If a function has a discriminant that is less than zero, what does this mean?

4 Answers | Add Yours

embizze's profile pic

embizze | High School Teacher | (Level 1) Educator Emeritus

Posted on

If a quadratic function is of the form `y=ax^2+bx+c` then the discriminant is `D=b^2-4ac` .

Recall the quadratic formula -- if the quadratic is in standard form then the solutions are `x=(-b+-sqrt(b^2-4ac))/(2a)` . This implies that the solutions are `sqrt(b^2-4ac)` away from `-b/(2a)` . Graphically, if the solutions are real, then they are equidistant from the axis of symmetry `x=-b/(2a)` .

What happens when `sqrt(b^2-4ac)=0` ? The solution lies on the axis of symmetry -- thus the solution is the vertex. (This is a double root.)

What happens when `sqrt(b^2-4ac)<0` ? The left side is not real -- when you add or subtract an imaginary number from a real number you get an imaginary number. So the solutions are imaginary. Graphically, the parabola does not intersect the x-axis.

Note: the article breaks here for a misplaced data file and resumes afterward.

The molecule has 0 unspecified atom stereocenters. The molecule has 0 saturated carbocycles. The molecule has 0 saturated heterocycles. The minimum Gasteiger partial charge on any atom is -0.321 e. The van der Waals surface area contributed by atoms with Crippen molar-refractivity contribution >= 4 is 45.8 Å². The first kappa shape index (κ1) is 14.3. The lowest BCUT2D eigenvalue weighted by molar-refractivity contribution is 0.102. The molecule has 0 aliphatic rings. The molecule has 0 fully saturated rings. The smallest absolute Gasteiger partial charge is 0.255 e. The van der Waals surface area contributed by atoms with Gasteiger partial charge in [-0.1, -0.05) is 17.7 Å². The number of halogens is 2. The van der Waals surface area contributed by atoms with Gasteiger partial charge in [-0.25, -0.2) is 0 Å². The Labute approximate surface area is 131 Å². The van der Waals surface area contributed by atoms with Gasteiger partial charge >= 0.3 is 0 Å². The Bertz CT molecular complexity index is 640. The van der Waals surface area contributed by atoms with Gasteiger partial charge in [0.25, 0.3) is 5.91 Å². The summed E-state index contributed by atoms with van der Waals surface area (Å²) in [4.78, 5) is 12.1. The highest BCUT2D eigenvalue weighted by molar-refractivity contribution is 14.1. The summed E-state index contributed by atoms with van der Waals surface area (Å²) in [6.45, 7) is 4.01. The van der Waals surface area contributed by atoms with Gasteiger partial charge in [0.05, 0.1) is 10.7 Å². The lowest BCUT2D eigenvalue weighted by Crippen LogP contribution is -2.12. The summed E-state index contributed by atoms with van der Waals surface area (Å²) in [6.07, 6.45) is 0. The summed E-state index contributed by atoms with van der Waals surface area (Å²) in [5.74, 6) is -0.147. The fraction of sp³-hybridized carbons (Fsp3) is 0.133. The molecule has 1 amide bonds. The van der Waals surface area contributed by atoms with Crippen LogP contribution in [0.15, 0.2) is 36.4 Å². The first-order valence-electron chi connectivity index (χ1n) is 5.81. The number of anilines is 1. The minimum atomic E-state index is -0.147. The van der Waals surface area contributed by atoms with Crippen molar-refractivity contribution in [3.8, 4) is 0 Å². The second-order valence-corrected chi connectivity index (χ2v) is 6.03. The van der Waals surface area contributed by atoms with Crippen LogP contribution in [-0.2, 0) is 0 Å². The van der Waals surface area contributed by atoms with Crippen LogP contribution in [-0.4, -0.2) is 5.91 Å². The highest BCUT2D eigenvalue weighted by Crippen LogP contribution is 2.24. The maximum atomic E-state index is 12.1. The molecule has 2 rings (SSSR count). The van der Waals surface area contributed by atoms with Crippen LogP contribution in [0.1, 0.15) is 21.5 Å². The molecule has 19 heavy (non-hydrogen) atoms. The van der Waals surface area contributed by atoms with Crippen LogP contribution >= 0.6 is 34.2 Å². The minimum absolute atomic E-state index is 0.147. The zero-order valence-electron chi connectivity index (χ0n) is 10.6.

If the discriminant is less than zero, then the quadratic has no real solutions -- it will have two imaginary solutions.


fashionableb1's profile pic

fashionableb1 | Student, Grade 10 | (Level 1) Salutatorian

Posted on

It means that the problem has no real solutions

pramodpandey's profile pic

pramodpandey | College Teacher | (Level 3) Valedictorian

Posted on

Let us consider a quadratic function f(x)=ax^2+bx+c , a is not equals to zero f(x)=a{ x^2+(b/a)x+(c/a)} =a{(x+(b/(2a)))^2+(c/a)-(b/(2a))^2} {f(x)-(c/a)+(b/(2a))^2}=a(x+(b/(2a)))^2 {f(x)-(c/a)+(b/(2a))^2}/a =(x+(b/(2a)))^2 (i) for quadratic function important term is {f(x)-(c/a)+(b/(2a))^2}/a , not discriminant D=sqrt(b^2-4ac),what usually used in quadratic equations. The zeros of Quadratic function is roots of equation, if we solve by equating function to zero . i.e zero of function f(x) and roots of f(x)=0 are same (if exist). Zero of function y=f(x) means the point where it meet x-axis . If zero of y=f(x) does not exist , it has simple meaning it does not meet x-axis at all .

We’ve answered 318,996 questions. We can answer yours, too.

Ask a question